Exonerated defendant sues RIAA for malicious prosecution
June 25, 2007
By Eric Bangeman
Former RIAA target Tanya Andersen has sued several major record labels, the parent company of RIAA investigative arm MediaSentry, and the RIAA’s Settlement Support Center for malicious prosecution, a development first reported by P2P litigation attorney Ray Beckerman of Vandenberg & Feliu. Earlier this month, Andersen and the RIAA agreed to dismiss the case against her with prejudice, making her the prevailing party and eligible for attorneys fees.
The lawsuit was filed in the US District Court for the District of Oregon late last week and accuses the RIAA of a number of misdeeds, including invasion of privacy, libel and slander, and deceptive business practices.
Andersen is a disabled single mother residing in Oregon. In 2005, she was sued by the RIAA for file-sharing, accused of sharing a library of gangsta rap over Kazaa. She denied the allegations and filed a counterclaim alleging fraud, racketeering, and deceptive business practices by the record labels. Despite the lack of any evidence of infringement apart from an IP address, the RIAA continued to press ahead with the case until the abrupt dismissal earlier this month.
Andersen lays out an unsavory account of the music industry’s actions as it attempted to dig up evidence that she was guilty of infringement. Early on, an employee at the Settlement Support Center, the RIAA’s prelitigation collections agent, allegedly told Andersen that he believed she had not infringed any copyrights according to the complaint.
After the RIAA filed suit, Andersen’s complaint says that she provided the name, location, and phone number of the person she believed was behind the Kazaa account “gotenkito,” the account the RIAA accused her of using for copyright infringement. “Instead of dismissing their false claims, the defendant Record Companies persisted in their malicious prosecution of her they publicly libeled her with demanding and repulsive accusations [sic]” that she listened to misogynistic rap music according to the complaint.
The RIAA is also accused of trying to contact Andersen’s then eight-year-old daughter without her knowledge. “Knowing of her distress, the RIAA and its agents even attempted to directly contact Kylee,” reads the complaint. “They called Ms. Andersen’s apartment building looking for Kylee. Phone calls were also made to her former elementary school under false pretenses… Ms. Andersen learned of these tactics and was even more frightened and distressed.”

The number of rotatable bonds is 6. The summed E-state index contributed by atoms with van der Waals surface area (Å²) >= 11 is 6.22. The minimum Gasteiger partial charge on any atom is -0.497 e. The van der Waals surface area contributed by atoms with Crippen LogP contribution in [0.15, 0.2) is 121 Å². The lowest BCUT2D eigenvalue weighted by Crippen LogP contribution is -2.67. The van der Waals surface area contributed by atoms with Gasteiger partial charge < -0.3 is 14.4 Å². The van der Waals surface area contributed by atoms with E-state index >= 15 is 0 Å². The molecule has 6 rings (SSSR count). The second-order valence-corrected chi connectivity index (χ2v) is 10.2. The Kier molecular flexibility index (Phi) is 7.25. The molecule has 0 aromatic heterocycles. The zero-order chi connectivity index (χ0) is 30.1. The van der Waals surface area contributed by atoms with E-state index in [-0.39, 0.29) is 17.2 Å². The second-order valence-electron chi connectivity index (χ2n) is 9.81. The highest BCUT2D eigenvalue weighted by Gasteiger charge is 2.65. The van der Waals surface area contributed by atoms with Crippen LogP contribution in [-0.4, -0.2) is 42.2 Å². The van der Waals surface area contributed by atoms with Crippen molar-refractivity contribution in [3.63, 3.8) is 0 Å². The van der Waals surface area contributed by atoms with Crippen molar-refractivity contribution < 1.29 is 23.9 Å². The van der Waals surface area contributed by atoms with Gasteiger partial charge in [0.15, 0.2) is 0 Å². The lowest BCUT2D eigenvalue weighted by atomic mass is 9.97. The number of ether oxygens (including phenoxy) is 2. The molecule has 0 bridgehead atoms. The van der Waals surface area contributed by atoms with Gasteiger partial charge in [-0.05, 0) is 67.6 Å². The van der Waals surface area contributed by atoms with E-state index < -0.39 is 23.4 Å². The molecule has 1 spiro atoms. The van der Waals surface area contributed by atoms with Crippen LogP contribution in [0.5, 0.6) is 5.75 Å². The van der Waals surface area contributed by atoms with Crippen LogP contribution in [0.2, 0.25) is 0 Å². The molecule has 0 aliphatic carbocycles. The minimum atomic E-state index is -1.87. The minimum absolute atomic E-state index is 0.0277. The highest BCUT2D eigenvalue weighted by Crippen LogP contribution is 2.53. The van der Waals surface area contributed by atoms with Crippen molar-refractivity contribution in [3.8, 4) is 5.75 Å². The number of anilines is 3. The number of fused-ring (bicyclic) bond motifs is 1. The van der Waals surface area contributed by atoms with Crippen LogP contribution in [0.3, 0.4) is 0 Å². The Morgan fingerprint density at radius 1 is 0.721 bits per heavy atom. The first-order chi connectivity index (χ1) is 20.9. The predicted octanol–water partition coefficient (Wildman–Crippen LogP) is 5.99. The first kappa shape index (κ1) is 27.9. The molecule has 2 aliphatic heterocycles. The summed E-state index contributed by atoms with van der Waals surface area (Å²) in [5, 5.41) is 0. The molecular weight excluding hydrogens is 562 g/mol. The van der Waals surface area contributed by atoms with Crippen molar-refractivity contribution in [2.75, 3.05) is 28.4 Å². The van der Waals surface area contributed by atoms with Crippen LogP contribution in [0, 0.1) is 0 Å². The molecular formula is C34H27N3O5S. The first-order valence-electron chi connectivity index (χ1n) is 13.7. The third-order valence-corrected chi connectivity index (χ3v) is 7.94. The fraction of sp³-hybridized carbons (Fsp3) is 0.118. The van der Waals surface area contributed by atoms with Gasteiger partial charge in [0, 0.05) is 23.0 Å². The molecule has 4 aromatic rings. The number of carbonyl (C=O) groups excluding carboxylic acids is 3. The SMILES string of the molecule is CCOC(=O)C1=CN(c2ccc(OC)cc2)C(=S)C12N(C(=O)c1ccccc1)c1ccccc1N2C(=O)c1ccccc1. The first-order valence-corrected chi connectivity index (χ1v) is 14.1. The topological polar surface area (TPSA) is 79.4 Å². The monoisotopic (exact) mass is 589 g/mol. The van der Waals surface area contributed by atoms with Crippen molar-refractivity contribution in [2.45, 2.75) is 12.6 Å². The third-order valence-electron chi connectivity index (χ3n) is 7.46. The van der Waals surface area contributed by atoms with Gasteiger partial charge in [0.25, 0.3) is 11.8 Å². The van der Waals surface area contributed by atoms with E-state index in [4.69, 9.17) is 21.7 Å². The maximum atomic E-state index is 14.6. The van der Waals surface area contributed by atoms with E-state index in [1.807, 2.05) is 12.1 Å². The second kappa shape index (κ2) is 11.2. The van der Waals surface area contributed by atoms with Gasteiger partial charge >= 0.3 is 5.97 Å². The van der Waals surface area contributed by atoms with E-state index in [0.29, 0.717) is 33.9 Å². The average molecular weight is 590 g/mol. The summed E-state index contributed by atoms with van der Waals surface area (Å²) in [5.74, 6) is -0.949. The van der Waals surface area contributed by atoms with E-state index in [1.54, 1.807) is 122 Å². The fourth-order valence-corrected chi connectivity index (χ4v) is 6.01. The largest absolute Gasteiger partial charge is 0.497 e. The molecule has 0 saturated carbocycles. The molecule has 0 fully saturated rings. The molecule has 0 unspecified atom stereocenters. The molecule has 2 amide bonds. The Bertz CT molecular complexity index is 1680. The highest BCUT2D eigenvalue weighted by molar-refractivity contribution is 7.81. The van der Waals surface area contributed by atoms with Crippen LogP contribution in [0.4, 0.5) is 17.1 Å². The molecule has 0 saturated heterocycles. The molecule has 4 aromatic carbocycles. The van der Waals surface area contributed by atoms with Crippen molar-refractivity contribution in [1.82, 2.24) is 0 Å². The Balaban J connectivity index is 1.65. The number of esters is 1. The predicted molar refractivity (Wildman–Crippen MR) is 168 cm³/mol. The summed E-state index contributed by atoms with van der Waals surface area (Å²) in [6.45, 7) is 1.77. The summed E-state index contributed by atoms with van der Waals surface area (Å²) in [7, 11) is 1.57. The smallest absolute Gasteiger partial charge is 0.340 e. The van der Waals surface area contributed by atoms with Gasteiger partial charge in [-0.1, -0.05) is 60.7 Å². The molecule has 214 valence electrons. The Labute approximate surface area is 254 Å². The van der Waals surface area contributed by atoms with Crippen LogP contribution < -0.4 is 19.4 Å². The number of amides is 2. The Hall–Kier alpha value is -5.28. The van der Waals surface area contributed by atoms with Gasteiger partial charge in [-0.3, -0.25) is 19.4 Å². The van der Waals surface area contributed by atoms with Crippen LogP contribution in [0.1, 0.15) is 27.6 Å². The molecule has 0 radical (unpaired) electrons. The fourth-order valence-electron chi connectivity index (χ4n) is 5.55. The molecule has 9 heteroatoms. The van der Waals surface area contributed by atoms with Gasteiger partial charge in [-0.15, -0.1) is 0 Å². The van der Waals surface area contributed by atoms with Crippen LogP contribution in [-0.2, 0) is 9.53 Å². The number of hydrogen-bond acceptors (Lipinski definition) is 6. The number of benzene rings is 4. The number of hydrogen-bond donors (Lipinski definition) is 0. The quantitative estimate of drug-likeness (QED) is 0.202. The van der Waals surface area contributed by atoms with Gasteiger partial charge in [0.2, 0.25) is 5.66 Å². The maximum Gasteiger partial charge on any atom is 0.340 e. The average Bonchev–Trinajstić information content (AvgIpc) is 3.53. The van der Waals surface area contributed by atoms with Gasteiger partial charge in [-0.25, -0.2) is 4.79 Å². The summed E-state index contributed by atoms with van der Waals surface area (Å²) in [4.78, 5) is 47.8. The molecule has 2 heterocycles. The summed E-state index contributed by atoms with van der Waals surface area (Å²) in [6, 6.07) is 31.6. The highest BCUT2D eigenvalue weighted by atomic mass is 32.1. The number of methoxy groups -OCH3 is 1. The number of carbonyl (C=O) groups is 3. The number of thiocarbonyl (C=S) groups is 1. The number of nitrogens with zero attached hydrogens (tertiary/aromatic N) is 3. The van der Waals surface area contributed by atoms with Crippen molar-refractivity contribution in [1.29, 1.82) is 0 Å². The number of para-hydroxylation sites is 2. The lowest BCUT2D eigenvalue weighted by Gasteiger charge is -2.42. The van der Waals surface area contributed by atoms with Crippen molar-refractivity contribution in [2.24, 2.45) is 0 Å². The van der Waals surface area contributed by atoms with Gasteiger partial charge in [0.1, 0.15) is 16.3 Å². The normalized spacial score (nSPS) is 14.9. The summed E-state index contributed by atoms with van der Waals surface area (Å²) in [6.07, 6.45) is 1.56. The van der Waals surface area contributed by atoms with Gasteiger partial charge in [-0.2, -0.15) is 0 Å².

Andersen says that the RIAA acted negligently throughout the proceedings and engaged in fraud and negligent misrepresentation by demanding that she enter into a four-figure settlement for copyright infringement that she never engaged in. The RIAA is also accused of violating both federal and state RICO statutes, the intentional infliction of emotional distress, and invasion of privacy. Andersen seeks statutory and punitive damages along with attorneys fees.
We explored the possibility of charging the RIAA with malicious prosecution last month. Attorney Rich Vasquez of Morgan Miller Blair told Ars Technica that he believed the RIAA could be vulnerable to such charges, but it would be an uphill battle to make them stick. Still, the complaint paints a very unflattering picture of the RIAA and its agents engaging in activity that was in many cases questionable and unethical at best.
The history of file-sharing litigation shows that Atlantic v. Andersen was not an isolated case of mistaken identity, and should Andersen get a favorable result here, other former defendants may follow her lead. That could lead to a potentially very costly class-action suit against the RIAA. “You’d have to have a lot of winners,” said Vasquez. “If you have enough people bringing charges of malicious prosecution, you could then show a pattern of practices on the part of the RIAA.”
The RIAA told Ars that it would have no comment on Andersen’s lawsuit.